Lin sent his résumé and a DVD of highlights of his high school basketball career to all the Ivy League schools schools, University of California-Berkeley, and his dream schools Stanford and UCLA. The Pac-10 schools wanted him to walk-on, rather than be actively recruited or offered a sports scholarship. “Walk-On” describes an athlete who becomes part of a team without being actively recruited beforehand or awarded an athletic scholarship. This results in the differentiation between “walk-on” players and “scholarship” players. Technically all Ivy League sports players are walk-ons; League rules prohibit member schools from offering athletically-related financial aid.Harvard and Brown were the only teams that guaranteed him a spot on their basketball teams, but Ivy League schools do not offer athletic scholarships. Rex Walters, University of San Francisco’s men’s basketball coach and a retired NBA player, said NCAA limits on coaches’ recruiting visits had an impact on Lin’s chances. “Most colleges start recruiting a guy in the first five minutes they see him because he runs really fast, jumps really high, does the quick, easy thing to evaluate,” Walters said. Lin added, “I just think in order for someone to understand my game, they have to watch me more than once, because I’m not going to do anything that’s extra flashy or freakishly athletic.”
In July 2005, then-Harvard assistant coach Bill Holden saw that Lin was 6 feet 3 inches (1.91 m), which fit the physical attributes he was seeking, and he had a 4.2 grade point average in high school, which fit Harvard’s academic standards. However, Holden was not initially impressed with Lin’s on-court abilities, and told Lin’s high school basketball coach, Peter Diepenbrock, that Lin was a “Division III Player player.” Later that week, Holden saw Lin playing in a much more competitive game, driving to the basket at every opportunity with the “instincts of a killer.” Lin became a top-priority for Holden. Harvard coaches feared that Stanford, close to Lin’s home,would offer Lin a scholarship, but it did not, and Lin chose to attend Harvard.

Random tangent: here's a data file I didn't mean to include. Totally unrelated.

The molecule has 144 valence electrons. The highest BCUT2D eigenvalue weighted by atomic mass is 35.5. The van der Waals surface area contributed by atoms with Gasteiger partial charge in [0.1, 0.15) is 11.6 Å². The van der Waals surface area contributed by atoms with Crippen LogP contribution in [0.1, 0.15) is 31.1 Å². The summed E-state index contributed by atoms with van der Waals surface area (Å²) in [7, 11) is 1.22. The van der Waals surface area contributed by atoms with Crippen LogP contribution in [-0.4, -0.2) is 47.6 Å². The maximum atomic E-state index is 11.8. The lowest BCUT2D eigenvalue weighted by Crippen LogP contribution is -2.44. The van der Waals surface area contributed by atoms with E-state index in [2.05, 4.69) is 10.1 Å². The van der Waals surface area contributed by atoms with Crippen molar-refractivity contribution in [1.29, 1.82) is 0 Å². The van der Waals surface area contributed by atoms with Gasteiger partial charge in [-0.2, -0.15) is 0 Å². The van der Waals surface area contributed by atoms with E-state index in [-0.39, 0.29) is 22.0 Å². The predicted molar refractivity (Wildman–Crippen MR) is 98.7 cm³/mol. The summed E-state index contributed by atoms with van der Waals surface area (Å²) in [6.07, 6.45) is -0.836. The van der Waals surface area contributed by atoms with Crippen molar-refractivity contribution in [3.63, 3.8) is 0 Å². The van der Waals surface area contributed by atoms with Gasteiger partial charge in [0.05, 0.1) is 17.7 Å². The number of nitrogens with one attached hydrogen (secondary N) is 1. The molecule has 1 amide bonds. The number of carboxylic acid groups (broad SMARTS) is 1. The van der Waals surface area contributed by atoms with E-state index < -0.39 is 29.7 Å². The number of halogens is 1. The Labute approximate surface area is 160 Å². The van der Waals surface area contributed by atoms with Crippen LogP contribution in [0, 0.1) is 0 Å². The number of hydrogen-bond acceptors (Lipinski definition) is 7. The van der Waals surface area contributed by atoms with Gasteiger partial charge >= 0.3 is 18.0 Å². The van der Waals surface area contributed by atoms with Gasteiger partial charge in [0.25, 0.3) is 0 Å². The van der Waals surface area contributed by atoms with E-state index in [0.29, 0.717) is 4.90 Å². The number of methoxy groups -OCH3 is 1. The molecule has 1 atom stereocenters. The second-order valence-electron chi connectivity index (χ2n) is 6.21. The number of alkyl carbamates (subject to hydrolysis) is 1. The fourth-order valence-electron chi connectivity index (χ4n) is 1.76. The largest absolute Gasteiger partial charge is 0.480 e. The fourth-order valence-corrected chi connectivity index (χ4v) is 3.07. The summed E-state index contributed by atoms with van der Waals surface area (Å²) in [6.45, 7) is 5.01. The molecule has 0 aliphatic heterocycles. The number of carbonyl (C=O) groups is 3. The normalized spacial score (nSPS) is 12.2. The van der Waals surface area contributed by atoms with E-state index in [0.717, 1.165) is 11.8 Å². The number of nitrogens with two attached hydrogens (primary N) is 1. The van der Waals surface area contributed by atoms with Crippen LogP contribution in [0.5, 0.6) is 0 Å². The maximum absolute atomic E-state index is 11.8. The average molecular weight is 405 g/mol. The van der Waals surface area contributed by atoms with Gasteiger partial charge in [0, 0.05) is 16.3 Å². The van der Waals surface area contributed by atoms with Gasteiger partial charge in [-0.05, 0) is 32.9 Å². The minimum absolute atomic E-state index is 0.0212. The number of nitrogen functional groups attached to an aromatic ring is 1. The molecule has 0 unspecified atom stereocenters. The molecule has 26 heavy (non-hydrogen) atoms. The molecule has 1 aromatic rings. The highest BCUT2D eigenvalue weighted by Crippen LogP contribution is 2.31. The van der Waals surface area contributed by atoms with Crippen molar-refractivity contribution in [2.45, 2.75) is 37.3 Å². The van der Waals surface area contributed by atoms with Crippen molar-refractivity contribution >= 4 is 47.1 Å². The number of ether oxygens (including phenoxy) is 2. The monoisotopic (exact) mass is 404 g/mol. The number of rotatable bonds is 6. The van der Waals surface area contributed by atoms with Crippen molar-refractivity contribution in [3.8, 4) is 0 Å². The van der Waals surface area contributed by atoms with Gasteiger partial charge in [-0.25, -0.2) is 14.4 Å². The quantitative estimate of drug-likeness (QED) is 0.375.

“I wasn’t sitting there saying all these Division I coaches were knuckleheads,” Diepenbrock said. “There were legitimate questions about Jeremy.” Joe Lacob, incoming Warriors’ owner and Stanford booster, said Stanford’s failure to recruit Lin “was really stupid. The kid was right across the street. [If] you can’t recognize that, you’ve got a problem.” Kerry Keating, the UCLA assistant who offered Lin the opportunity to walk-on, said in hindsight that Lin would probably have ended up starting at point guard for UCLA.
After failing to receive any athletic scholarship offers, Lin attended Harvard.
A Harvard coach remembered Lin in his freshman season as “the [physically] weakest guy on the team,” but in his sophomore season (2007–08), Lin averaged 12.6 points and was named All-Ivy League Second Team. By his junior year during the 2008-2009, he was the only NCAA Division I men’s basketball player who ranked in the top ten in his conference for scoring (17.8), rebounding (5.5), assists (4.3), steals (2.4), blocked shots (0.6), field goal percentage (0.502), free throw percentage (0.744), and three-point percentage (0.400), and was a consensus selection for All-Ivy League First Team. He had 27 points, 8 assists, and 6 rebounds in an 82–70 win over 17th-ranked Boston College, three days after the Eagles defeated No. 1 North Carolina.
In his senior year (2009–10), Lin averaged 16.4 points, 4.4 rebounds, 4.5 assists, 2.4 steals and 1.1 blocks, and was again a unanimous selection for All-Ivy League First Team. He was one of 30 midseason candidates for the John R. Wooden Award and one of 11 finalists for the Bob Cousy Award. He was also invited to the Portsmouth Invitational Tournament. ESPN’s Fran Fraschilla picked Lin among the 12 most versatile players in college basketball. He gained national attention for his performance against the 12th-ranked Connecticut Huskies, against whom he scored a career-high tying 30 points and grabbed nine rebounds on the road. After the game, Hall of Fame Connecticut coach Jim Calhoun said of Lin: “I’ve seen a lot of teams come through here, and he could play for any of them. He’s got great, great composure on the court. He knows how to play.”
For the season, Harvard set numerous program records including wins (21), non-conference wins (11), home wins (11) and road/neutral wins (10). Lin finished his career as the first player in the history of the Ivy League to record at least 1,450 points (1,483), 450 rebounds (487), 400 assists (406) and 200 steals (225). He graduated from Harvard in 2010 with a degree in Economics and a 3.1 GPA.
After graduating from Harvard, Lin went undrafted in the 2010 NBA Draft. The NBA had not drafted an Ivy League player since 1995. The last Ivy League player to play in the NBA was Yale’s Chris Dudley in 2003, while the last Harvard player was Ed Smith in 1954. Eight teams had invited Lin to predraft workouts. Diepenbrock said that NBA tryouts do not play five on five. Lin acknowledged that the workouts were “one on one or two on two or three on three, and that’s not where I excel. I’ve never played basketball like that.” Scouts saw what The New York Times later described as “a smart passer with a flawed jump shot and a thin frame, who might not have the strength and athleticism to defend, create his own shot or finish at the rim in the N.B.A.” Lin joined the Dallas Mavericks for mini-camp as well as their NBA Summer League team in Las Vegas. Donnie Nelson of the Mavericks was the only general manager to offer him an invitation to play in the Summer League. “Donnie took care of me,” said Lin. “He has a different type of vision than most people do.”